I recently came across a paper analyzing the micronutrient deficiencies in four popular diets – the South Beach Diet, the Atkins for Life Diet, the DASH diet, and the Best Life Diet.
According to this paper , none of these diets provides the RDA for more than 15 of the 27 micronutrients studied. Some nutrients were lacking in all four diets. The diets averaged:
- 58% of the RDA for pantothenic acid (vitamin B5).
- 29% of the RDA for biotin.
- 34% of the RDA for vitamin E.
- 56% of the RDA for choline.
- 9% of the RDA for chromium.
- 34% of the RDA for iodine.
- 73% of the RDA for potassium.
Of these I would take the chromium and iodine deficiencies very seriously. These would certainly merit supplementation – indeed, in our book they are among the 8 micronutrients we strongly recommend supplementing.
Cases can also be made for supplementation of others on this list:
- Biotin and pantothenic acid are harmless in very high doses, and extremely cheap – less than 4 cents for 500 mg pantothenic acid or 5 mg biotin.
- Choline deficiency is widespread and there is evidence that choline supplements are very helpful for pregnant women.
More important than any specific deficiency, however, is the implication for ordinary diets. If these comparatively healthy diets are deficient, then nearly any modern diet is likely to produce micronutrient deficiencies.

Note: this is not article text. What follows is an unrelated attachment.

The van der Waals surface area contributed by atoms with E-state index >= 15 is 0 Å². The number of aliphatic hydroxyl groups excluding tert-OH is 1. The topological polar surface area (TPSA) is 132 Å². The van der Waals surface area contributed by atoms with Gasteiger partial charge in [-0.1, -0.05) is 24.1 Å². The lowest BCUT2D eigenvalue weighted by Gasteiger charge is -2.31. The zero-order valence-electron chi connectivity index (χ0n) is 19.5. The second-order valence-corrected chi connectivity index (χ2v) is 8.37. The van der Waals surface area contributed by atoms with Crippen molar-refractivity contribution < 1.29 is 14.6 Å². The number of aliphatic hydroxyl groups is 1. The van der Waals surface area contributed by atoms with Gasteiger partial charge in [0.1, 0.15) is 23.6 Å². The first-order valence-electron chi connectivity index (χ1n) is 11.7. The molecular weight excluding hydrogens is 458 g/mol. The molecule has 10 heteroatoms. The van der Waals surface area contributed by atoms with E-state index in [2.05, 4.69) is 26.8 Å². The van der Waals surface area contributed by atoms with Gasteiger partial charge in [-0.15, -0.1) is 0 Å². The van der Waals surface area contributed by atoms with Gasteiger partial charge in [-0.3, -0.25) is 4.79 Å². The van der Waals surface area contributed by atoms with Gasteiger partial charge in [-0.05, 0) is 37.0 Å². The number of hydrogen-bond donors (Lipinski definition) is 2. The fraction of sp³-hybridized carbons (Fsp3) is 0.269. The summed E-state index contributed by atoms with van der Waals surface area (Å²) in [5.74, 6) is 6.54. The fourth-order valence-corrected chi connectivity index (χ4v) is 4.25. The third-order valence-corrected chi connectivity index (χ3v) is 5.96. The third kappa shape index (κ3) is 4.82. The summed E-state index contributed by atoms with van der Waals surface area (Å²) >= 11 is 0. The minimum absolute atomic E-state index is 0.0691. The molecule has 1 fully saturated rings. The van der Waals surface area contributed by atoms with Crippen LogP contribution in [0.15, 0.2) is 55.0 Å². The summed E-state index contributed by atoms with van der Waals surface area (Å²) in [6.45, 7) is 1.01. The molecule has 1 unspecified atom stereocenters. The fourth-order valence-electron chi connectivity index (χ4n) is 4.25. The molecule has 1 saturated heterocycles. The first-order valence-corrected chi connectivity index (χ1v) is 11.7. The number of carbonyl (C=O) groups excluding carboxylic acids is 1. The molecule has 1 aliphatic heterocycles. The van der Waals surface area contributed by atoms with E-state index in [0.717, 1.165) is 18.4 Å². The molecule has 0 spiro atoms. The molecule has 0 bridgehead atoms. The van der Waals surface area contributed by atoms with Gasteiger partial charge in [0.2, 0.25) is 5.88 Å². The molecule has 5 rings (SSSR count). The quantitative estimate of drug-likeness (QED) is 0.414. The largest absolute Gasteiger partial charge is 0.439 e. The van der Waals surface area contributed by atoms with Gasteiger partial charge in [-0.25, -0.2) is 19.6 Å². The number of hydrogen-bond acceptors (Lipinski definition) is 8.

Agriculture – planting the same crops, year after year, in the same fields – tends to deplete the soil of nutrients, and hence both plant crops and crop-fed animals tend to be low in nutrition. Water treatment also removes minerals like calcium and magnesium from drinking water.
A British study, for instance, found that copper levels in UK foods have declined by 76% in vegetables, 90% in dairy foods, and 55% in meat.  Some other nutrients have declined nearly as much.
It’s important to take some care, therefore, to eat a nourishing diet. Especially nourishing foods include seaweed, green leafy vegetables, organ meats including liver, and seafoods.
Cooking style is also important: Cooking should be done in a way that doesn’t throw away drippings from foods, but rather preserves them as a sauce or soup. Also, very high cooking temperatures which can destroy or denature nutrients should be avoided.
Even with these steps, supplementation is probably necessary for optimal health. We recommend taking a daily multivitamin plus a few other supplements, notably including iodine, magnesium, vitamin D, and vitamin K2.
 Calton JB. Prevalence of micronutrient deficiency in popular diet plans. J Int Soc Sports Nutr. 2010 Jun 10;7(1):24. http://pmid.us/20537171. Full text: http://www.jissn.com/content/pdf/1550-2783-7-24.pdf.
 Thomas D. The mineral depletion of foods available to us as a nation (1940-2002)–a review of the 6th Edition of McCance and Widdowson. Nutr Health. 2007;19(1-2):21-55. http://pmid.us/18309763. Hat tip Robert Andrew Brown, http://wholehealthsource.blogspot.com/2010/04/copper-and-cardiovascular-disease.html.